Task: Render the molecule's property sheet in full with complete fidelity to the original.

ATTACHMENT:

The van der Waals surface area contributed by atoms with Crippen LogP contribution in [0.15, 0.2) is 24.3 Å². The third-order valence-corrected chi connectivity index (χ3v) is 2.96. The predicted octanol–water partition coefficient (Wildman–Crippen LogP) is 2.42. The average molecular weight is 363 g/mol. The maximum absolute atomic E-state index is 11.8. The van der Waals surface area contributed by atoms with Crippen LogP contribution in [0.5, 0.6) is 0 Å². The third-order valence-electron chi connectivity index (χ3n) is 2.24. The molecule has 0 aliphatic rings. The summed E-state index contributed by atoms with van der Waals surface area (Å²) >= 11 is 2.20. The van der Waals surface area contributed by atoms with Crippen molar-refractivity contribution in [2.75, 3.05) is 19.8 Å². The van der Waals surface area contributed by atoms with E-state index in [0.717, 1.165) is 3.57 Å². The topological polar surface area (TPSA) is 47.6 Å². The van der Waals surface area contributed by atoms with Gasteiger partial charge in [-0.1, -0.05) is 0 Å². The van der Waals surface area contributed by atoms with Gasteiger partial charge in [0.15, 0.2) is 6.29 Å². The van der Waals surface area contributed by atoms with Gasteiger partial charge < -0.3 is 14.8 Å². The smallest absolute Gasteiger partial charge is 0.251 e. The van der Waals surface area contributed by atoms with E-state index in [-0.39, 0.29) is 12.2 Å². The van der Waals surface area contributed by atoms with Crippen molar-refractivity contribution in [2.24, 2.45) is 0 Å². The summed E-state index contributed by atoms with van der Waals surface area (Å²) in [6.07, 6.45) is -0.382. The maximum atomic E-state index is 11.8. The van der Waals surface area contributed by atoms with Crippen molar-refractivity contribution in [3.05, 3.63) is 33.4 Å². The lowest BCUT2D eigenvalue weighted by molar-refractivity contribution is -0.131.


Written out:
The van der Waals surface area contributed by atoms with Crippen LogP contribution in [0.15, 0.2) is 24.3 Å². The third-order valence-corrected chi connectivity index (χ3v) is 2.96. The predicted octanol–water partition coefficient (Wildman–Crippen LogP) is 2.42. The average molecular weight is 363 g/mol. The maximum absolute atomic E-state index is 11.8. The van der Waals surface area contributed by atoms with Crippen LogP contribution in [0.5, 0.6) is 0 Å². The third-order valence-electron chi connectivity index (χ3n) is 2.24. The molecule has 0 aliphatic rings. The summed E-state index contributed by atoms with van der Waals surface area (Å²) >= 11 is 2.20. The van der Waals surface area contributed by atoms with Crippen molar-refractivity contribution in [2.75, 3.05) is 19.8 Å². The van der Waals surface area contributed by atoms with E-state index in [0.717, 1.165) is 3.57 Å². The topological polar surface area (TPSA) is 47.6 Å². The van der Waals surface area contributed by atoms with Gasteiger partial charge in [-0.1, -0.05) is 0 Å². The van der Waals surface area contributed by atoms with Gasteiger partial charge in [0.15, 0.2) is 6.29 Å². The van der Waals surface area contributed by atoms with Gasteiger partial charge < -0.3 is 14.8 Å². The smallest absolute Gasteiger partial charge is 0.251 e. The van der Waals surface area contributed by atoms with E-state index in [-0.39, 0.29) is 12.2 Å². The van der Waals surface area contributed by atoms with Crippen molar-refractivity contribution in [2.24, 2.45) is 0 Å². The summed E-state index contributed by atoms with van der Waals surface area (Å²) in [6.07, 6.45) is -0.382. The maximum atomic E-state index is 11.8. The van der Waals surface area contributed by atoms with Crippen molar-refractivity contribution in [3.05, 3.63) is 33.4 Å². The lowest BCUT2D eigenvalue weighted by molar-refractivity contribution is -0.131.